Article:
A new early-intervention model coaches caregivers on strategies to nurture their kids’ development.
By Jennifer Brookland
For children with autism spectrum disorder, getting the right education and support at key developmental stages—even as early as infancy and preschool—can have a huge influence on the growth of their social and communication skills. But the interventions typically involved in achieving such gains are extensive. In some instances, for example, U.S. preschoolers on the autism spectrum may receive up to 40 hours of instruction and therapy each week.
In many parts of the world, such approaches are unimaginable. In Lauren Franz’s home country of South Africa, for example, a child is lucky to even get a diagnosis of autism spectrum disorder, which goes mostly undetected. Most children who are diagnosed—and whose families can afford hospital transportation costs—get just 30 minutes of speech or occupational therapy per month.
And caregivers get nothing. Typically, when a parent brings a child in for a session, “the door would close and they’d provide therapy to the child with the caregiver completely out of the conversation,” says DGHI's Franz, an assistant professor of psychiatry and global health. “That’s not good enough.”
A better idea, she says, would be to put caregivers at the center of autism therapy for young children, especially in places where trained specialists are scarce. That’s exactly what Franz and colleagues are now doing in South Africa, where she is running a pilot project coaching caregivers on intervention strategies they can use with their own children.
“South Africa is the most developed country in Africa, but because of significant health disparities the needs of most people affected by autism still go unmet,” says Franz. “The services that are available are completely overwhelmed and can’t match the population’s needs. It really forces you to think outside of the box.”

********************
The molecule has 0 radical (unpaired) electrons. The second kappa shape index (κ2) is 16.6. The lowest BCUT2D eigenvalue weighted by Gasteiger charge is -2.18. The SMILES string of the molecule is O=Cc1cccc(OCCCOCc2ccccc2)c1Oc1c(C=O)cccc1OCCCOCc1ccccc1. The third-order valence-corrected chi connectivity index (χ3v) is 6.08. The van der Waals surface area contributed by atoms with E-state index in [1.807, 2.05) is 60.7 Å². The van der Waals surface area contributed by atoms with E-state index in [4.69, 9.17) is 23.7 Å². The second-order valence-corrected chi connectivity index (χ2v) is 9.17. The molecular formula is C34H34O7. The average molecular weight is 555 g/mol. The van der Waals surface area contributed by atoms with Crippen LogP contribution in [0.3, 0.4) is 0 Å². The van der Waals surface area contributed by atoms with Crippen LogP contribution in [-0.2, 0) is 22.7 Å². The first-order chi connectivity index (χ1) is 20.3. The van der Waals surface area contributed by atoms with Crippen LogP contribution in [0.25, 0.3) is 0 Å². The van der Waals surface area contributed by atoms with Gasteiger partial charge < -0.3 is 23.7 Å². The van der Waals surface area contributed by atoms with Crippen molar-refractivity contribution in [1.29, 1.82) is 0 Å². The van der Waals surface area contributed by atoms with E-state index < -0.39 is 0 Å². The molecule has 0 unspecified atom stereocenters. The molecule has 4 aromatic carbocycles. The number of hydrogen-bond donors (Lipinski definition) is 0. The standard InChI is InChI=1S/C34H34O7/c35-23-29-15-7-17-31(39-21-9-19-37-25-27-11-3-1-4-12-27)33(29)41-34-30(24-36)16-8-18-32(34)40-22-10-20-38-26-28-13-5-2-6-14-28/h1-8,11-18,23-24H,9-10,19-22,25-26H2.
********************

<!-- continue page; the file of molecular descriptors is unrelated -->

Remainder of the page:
An ‘anytime’ intervention
For her pilot study, funded by the National Institutes of Mental Health, Franz certified two clinical psychologists and an occupational therapist in Cape Town in the Early Start Denver Model (ESDM), an evidence-based early intervention approach for autism spectrum disorder. In turn, they supervise non-specialist early childhood development practitioners who spend 12 one-hour sessions coaching caregivers in early intervention strategies.
The concept is to teach caregivers intervention strategies therapists use to nurture development of social and communication skills, a critical shift when therapists’ time is limited and expensive. “In the younger age range, to see the most amount of change and make the most amount of difference, the ideal would be intense intervention—20 or more hours a week—too much for one therapist to provide and too expensive,” says Marisa Viljoen, the project coordinator and one of the three ESDM certified supervisors. “But the caregiver can provide this in day-to-day activities.”
When serving breakfast, for example, caregivers are taught to sit opposite the child, close enough to touch and at the center of the child’s attention, and initiate interactions in which the child has opportunities to communicate requests and choices.
Caregivers can provide what researchers are finding is the best kind of intervention for young children: one that’s tailored to each child’s needs, using play materials and daily activities that are familiar and spark motivation and engagement. And since caregivers spend more time with their children than any therapist could, they can use intervention strategies with them anytime and anywhere.